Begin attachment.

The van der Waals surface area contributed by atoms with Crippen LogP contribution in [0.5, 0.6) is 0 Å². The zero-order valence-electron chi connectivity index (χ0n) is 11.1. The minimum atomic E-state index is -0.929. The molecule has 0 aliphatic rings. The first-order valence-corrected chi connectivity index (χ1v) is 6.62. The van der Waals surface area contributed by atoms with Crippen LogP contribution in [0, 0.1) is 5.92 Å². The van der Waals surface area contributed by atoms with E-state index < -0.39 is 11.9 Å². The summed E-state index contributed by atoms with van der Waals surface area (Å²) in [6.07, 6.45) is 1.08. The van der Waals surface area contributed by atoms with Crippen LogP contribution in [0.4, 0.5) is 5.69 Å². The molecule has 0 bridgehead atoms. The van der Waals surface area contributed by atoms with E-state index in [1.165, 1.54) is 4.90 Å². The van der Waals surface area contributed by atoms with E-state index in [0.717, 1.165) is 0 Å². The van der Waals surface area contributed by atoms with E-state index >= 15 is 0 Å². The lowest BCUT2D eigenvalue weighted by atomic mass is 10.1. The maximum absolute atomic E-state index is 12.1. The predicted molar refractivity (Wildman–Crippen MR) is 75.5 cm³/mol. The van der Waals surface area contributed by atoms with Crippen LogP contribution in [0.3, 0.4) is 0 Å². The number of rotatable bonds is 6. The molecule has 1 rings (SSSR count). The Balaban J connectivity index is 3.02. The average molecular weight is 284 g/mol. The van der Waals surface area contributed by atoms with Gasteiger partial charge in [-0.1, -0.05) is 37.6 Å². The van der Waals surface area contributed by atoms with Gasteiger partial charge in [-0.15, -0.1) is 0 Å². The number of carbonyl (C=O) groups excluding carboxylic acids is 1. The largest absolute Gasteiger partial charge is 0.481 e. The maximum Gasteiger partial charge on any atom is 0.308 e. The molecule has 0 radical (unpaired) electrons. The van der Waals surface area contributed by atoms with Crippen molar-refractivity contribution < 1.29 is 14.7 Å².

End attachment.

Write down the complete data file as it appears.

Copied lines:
The van der Waals surface area contributed by atoms with Crippen LogP contribution in [0.5, 0.6) is 0 Å². The zero-order valence-electron chi connectivity index (χ0n) is 11.1. The minimum atomic E-state index is -0.929. The molecule has 0 aliphatic rings. The first-order valence-corrected chi connectivity index (χ1v) is 6.62. The van der Waals surface area contributed by atoms with Crippen LogP contribution in [0, 0.1) is 5.92 Å². The van der Waals surface area contributed by atoms with E-state index < -0.39 is 11.9 Å². The summed E-state index contributed by atoms with van der Waals surface area (Å²) in [6.07, 6.45) is 1.08. The van der Waals surface area contributed by atoms with Crippen LogP contribution in [0.4, 0.5) is 5.69 Å². The molecule has 0 bridgehead atoms. The van der Waals surface area contributed by atoms with E-state index in [1.165, 1.54) is 4.90 Å². The van der Waals surface area contributed by atoms with E-state index in [0.717, 1.165) is 0 Å². The van der Waals surface area contributed by atoms with E-state index >= 15 is 0 Å². The lowest BCUT2D eigenvalue weighted by atomic mass is 10.1. The maximum absolute atomic E-state index is 12.1. The predicted molar refractivity (Wildman–Crippen MR) is 75.5 cm³/mol. The van der Waals surface area contributed by atoms with Crippen LogP contribution in [0.3, 0.4) is 0 Å². The number of rotatable bonds is 6. The molecule has 1 rings (SSSR count). The Balaban J connectivity index is 3.02. The average molecular weight is 284 g/mol. The van der Waals surface area contributed by atoms with Gasteiger partial charge in [-0.1, -0.05) is 37.6 Å². The van der Waals surface area contributed by atoms with Gasteiger partial charge in [-0.15, -0.1) is 0 Å². The number of carbonyl (C=O) groups excluding carboxylic acids is 1. The largest absolute Gasteiger partial charge is 0.481 e. The maximum Gasteiger partial charge on any atom is 0.308 e. The molecule has 0 radical (unpaired) electrons. The van der Waals surface area contributed by atoms with Crippen molar-refractivity contribution < 1.29 is 14.7 Å².